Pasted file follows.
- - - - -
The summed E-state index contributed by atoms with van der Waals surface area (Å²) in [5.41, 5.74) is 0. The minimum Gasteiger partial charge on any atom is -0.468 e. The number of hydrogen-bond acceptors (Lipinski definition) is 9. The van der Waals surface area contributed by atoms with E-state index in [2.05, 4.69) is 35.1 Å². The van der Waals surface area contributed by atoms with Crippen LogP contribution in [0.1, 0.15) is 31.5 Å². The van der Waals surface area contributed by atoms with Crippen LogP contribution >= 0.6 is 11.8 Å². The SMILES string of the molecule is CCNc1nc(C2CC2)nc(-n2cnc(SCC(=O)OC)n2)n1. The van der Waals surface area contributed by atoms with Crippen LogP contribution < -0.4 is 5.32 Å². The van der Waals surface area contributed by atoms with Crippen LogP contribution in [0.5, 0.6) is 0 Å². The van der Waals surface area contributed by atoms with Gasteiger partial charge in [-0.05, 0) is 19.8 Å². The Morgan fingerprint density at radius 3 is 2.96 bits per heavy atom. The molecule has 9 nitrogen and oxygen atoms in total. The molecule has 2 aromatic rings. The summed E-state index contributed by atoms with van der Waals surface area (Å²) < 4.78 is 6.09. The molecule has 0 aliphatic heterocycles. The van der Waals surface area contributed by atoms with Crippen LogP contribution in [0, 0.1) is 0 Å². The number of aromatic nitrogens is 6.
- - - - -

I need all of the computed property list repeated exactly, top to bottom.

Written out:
The summed E-state index contributed by atoms with van der Waals surface area (Å²) in [5.41, 5.74) is 0. The minimum Gasteiger partial charge on any atom is -0.468 e. The number of hydrogen-bond acceptors (Lipinski definition) is 9. The van der Waals surface area contributed by atoms with E-state index in [2.05, 4.69) is 35.1 Å². The van der Waals surface area contributed by atoms with Crippen LogP contribution in [0.1, 0.15) is 31.5 Å². The van der Waals surface area contributed by atoms with Crippen LogP contribution >= 0.6 is 11.8 Å². The SMILES string of the molecule is CCNc1nc(C2CC2)nc(-n2cnc(SCC(=O)OC)n2)n1. The van der Waals surface area contributed by atoms with Crippen LogP contribution < -0.4 is 5.32 Å². The van der Waals surface area contributed by atoms with Crippen LogP contribution in [0.5, 0.6) is 0 Å². The van der Waals surface area contributed by atoms with Gasteiger partial charge in [-0.05, 0) is 19.8 Å². The Morgan fingerprint density at radius 3 is 2.96 bits per heavy atom. The molecule has 9 nitrogen and oxygen atoms in total. The molecule has 2 aromatic rings. The summed E-state index contributed by atoms with van der Waals surface area (Å²) < 4.78 is 6.09. The molecule has 0 aliphatic heterocycles. The van der Waals surface area contributed by atoms with Crippen LogP contribution in [0, 0.1) is 0 Å². The number of aromatic nitrogens is 6.